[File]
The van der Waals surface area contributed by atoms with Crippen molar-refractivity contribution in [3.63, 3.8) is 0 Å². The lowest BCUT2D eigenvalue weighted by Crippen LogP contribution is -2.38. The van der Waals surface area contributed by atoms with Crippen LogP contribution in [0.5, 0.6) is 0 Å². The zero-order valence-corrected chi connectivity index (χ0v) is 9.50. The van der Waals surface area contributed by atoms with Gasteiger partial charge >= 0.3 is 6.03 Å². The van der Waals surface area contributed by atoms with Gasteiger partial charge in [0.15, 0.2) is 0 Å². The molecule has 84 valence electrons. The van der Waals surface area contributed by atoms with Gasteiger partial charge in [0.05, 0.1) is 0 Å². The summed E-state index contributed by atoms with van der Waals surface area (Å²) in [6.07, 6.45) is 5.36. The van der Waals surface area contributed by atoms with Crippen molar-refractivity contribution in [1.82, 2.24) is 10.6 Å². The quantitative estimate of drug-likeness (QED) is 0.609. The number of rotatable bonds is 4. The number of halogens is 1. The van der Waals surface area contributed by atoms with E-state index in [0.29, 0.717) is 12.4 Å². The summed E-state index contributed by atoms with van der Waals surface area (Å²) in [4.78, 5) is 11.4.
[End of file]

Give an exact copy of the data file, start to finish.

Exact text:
The van der Waals surface area contributed by atoms with Crippen molar-refractivity contribution in [3.63, 3.8) is 0 Å². The lowest BCUT2D eigenvalue weighted by Crippen LogP contribution is -2.38. The van der Waals surface area contributed by atoms with Crippen LogP contribution in [0.5, 0.6) is 0 Å². The zero-order valence-corrected chi connectivity index (χ0v) is 9.50. The van der Waals surface area contributed by atoms with Gasteiger partial charge >= 0.3 is 6.03 Å². The van der Waals surface area contributed by atoms with Gasteiger partial charge in [0.15, 0.2) is 0 Å². The molecule has 84 valence electrons. The van der Waals surface area contributed by atoms with Gasteiger partial charge in [0.05, 0.1) is 0 Å². The summed E-state index contributed by atoms with van der Waals surface area (Å²) in [6.07, 6.45) is 5.36. The van der Waals surface area contributed by atoms with Crippen molar-refractivity contribution in [1.82, 2.24) is 10.6 Å². The quantitative estimate of drug-likeness (QED) is 0.609. The number of rotatable bonds is 4. The number of halogens is 1. The van der Waals surface area contributed by atoms with E-state index in [0.29, 0.717) is 12.4 Å². The summed E-state index contributed by atoms with van der Waals surface area (Å²) in [4.78, 5) is 11.4.